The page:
By telling the truth that fear is the opposite of faith, it’s meant that fear leads to destruction and that faith leads to salvation. You can of course have both, but the strongest part in you of fear or faith will win you either to destruction or to salvation.
It’s just a matter of believing in our creator GOD(Jesus) instead of in our worldly fear.
It’s just a matter of believing in the things which are not seen instead of the things which are seen.
2 Corinthians 7:10;
“Godly sorrow brings repentance that leads to salvation and leaves no regret, but worldly sorrow brings death”
2 Corinthians 4:18;
“while we do not look at the things which are seen, but at the things which are not seen. For the things which are seen are temporary, but the things which are not seen are eternal.”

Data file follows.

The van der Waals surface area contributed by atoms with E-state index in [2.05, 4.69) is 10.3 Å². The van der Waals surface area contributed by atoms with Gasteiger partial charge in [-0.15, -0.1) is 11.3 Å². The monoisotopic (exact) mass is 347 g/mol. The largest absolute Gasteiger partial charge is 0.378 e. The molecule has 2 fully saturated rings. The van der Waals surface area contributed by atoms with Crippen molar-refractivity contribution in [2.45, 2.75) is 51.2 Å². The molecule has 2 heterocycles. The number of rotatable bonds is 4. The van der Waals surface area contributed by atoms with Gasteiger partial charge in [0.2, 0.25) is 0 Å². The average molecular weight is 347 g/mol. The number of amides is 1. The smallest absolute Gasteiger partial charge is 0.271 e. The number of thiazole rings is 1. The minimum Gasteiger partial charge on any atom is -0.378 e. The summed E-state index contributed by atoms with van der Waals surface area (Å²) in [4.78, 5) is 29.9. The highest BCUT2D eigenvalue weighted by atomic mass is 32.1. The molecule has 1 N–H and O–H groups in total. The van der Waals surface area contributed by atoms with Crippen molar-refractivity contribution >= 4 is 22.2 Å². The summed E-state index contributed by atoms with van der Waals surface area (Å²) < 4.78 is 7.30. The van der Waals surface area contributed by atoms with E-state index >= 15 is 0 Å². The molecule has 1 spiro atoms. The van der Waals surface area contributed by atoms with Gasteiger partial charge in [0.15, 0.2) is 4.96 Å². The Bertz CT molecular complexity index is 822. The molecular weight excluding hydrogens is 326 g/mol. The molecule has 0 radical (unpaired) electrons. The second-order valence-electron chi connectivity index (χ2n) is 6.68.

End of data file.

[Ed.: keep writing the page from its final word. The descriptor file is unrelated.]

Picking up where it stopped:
2 Timothy 1:7;
“For God gave us a spirit not of fear but of power and love and self-control.”
“What, then, shall we say in response to these things? If God is for us, who can be against us?”
“Fear not, for I am with you; be not dismayed, for I am your God; I will strengthen you, I will help you, I will uphold you with my righteous right hand.”
So you clearly see that fear is the opposite of faith.
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Thank you. I agree absolutely with your premise.
Faith is the substance of things hoped for. It is an expectation of future good – based on and coming from Christ.
Fear is the substance of things not hoped for. It is an expectation of the negative – based on a degree of distrust of Christ.
As I beckon my two young kids to come into the ocean – who has more faith in me: my daughter who trusts what I say and joyfully runs toward me, or my son who doubts me, advancing in fearful trepidation being coaxed inch by inch?